This post is an update to Lynda Schmitz Fuhrig's post “Archiving the Smithsonian’s Presence on the Internet” from September 2, 2010.
The Smithsonian Institution has had a presence on the Internet for more than sixteen years. It’s come a long way since then. Documenting the Smithsonian’s various websites falls under the purview of the Smithsonian Institution Archives...but how do we do it?
As a web preservation intern at the Archives this summer, I’ve helped to develop the workflow for preserving Smithsonian-affiliated web content. Our goal is to take an annual “snapshot” of all Smithsonian public websites to be kept in the Archives.
Why do we preserve websites?
Institutional websites are important to preserve because they are:
- records of institutional activity;
- publications exposed in the public sphere; and
- artifacts of historical and heritage value.
(Adapted from PoWR: Preservation of Web Resources Handbook, JISC, 2008.)
How do we preserve websites?
While each unit or office within the Smithsonian maintains and backs up the web content they create, the best way for the Archives to get a comprehensive snapshot of all the websites as they appear online is to use a web crawler. Crawlers, or spiders, are programs that browse the Internet by following trails of links, typically to index or save the content they encounter.
We use Heritrix, open-source crawling software developed by the Internet Archive, to conduct focused captures of individual websites according to our specifications and schedule. Heritrix bundles all the web content it crawls into .WARC files, an archival file format
We need special software to view the content of the WARC files and perform a quality control check to make sure everything looks right and nothing is missing. We’re using the Wayback application, also developed by the Internet Archive. The local application looks and acts just like the Wayback Machine online. Once we’re satisfied with the captured website, we accession the WARC files and they’re officially part of the Archives’ holdings.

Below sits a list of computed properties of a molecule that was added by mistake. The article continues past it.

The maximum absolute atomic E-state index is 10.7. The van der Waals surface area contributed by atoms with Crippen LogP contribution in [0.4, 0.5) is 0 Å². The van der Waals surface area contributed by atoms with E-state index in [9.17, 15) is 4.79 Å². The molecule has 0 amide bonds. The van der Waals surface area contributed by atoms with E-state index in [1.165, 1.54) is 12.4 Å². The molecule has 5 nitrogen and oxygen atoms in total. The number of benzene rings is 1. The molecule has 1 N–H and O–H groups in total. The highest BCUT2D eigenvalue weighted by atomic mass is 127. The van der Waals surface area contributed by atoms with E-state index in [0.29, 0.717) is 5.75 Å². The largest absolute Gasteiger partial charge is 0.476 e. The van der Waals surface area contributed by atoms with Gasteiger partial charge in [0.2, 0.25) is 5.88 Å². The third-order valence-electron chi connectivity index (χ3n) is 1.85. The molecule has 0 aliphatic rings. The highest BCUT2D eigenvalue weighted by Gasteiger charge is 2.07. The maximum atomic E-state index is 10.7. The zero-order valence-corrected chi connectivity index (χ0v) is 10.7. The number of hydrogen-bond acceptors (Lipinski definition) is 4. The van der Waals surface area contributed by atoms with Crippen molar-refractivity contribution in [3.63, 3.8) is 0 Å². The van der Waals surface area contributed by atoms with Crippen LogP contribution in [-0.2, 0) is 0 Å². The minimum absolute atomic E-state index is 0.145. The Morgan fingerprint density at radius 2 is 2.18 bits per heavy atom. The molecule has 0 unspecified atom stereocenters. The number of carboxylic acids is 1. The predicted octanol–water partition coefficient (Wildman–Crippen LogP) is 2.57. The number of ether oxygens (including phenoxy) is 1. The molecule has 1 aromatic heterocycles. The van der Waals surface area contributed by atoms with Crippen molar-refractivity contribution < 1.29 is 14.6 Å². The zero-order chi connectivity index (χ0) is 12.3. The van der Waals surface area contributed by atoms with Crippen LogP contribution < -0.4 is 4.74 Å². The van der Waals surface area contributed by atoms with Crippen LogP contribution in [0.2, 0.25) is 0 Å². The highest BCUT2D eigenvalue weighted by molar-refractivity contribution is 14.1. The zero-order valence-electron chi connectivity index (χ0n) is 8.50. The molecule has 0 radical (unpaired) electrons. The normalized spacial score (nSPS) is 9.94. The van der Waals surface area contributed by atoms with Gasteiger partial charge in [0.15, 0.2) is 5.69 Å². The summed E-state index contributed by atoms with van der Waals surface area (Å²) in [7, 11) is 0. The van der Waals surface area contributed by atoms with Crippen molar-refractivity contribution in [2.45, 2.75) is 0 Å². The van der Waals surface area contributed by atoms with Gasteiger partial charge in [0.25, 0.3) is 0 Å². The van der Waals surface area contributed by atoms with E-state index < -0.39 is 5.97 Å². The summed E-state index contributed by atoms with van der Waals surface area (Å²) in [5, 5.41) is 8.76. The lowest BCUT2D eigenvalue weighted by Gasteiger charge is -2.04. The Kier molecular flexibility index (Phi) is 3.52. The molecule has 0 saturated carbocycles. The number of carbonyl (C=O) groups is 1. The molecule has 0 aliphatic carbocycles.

Future researchers will also have to use Wayback or other WARC-reading software to view preserved web collections. They might be interested in the content of web-published news releases, the structure of the Smithsonian’s extensive online image collections, or what was deemed worthy of a blog post (!).
The road to web preservation is not without a few bumps. A few issues we’ve encountered are:
- Estimating the size of site. Seemingly small, innocuous websites can actually contain many thousands of documents. One of the largest single crawls so far was the website of the National Museum of Natural History’s Botany department, which took 49 hours and 57 minutes to capture 78,922 files. To budget our time, we need to estimate how big a website is, and we use specific software tools like link validation programs to do that.
- Deciding what external content to capture. How do you tell a web crawler that you want it to follow a link in a blog post to a useful article elsewhere on the Smithsonian website, but not to follow a link to a spam site in the comments? For blogs, we configure Heritrix to accept embedded off-domain content, like photos from Flickr, but not to scrape linked off-domain sites. For non-blog Smithsonian sites, we don’t capture any off-domain content at all. In both instances, we can also specify any URL patterns that are acceptable.
We’re still learning how best to use these tools to fit the needs of the Archives, and in the past two months, we’ve made a lot of progress:
114 crawls performed
541 hours of crawling
684,264 pieces of content captured (includes HTML pages, JPEG images, MP3 audio, etc.)
That means that so far, we’ve reached about two-thirds of this year’s snapshot goal.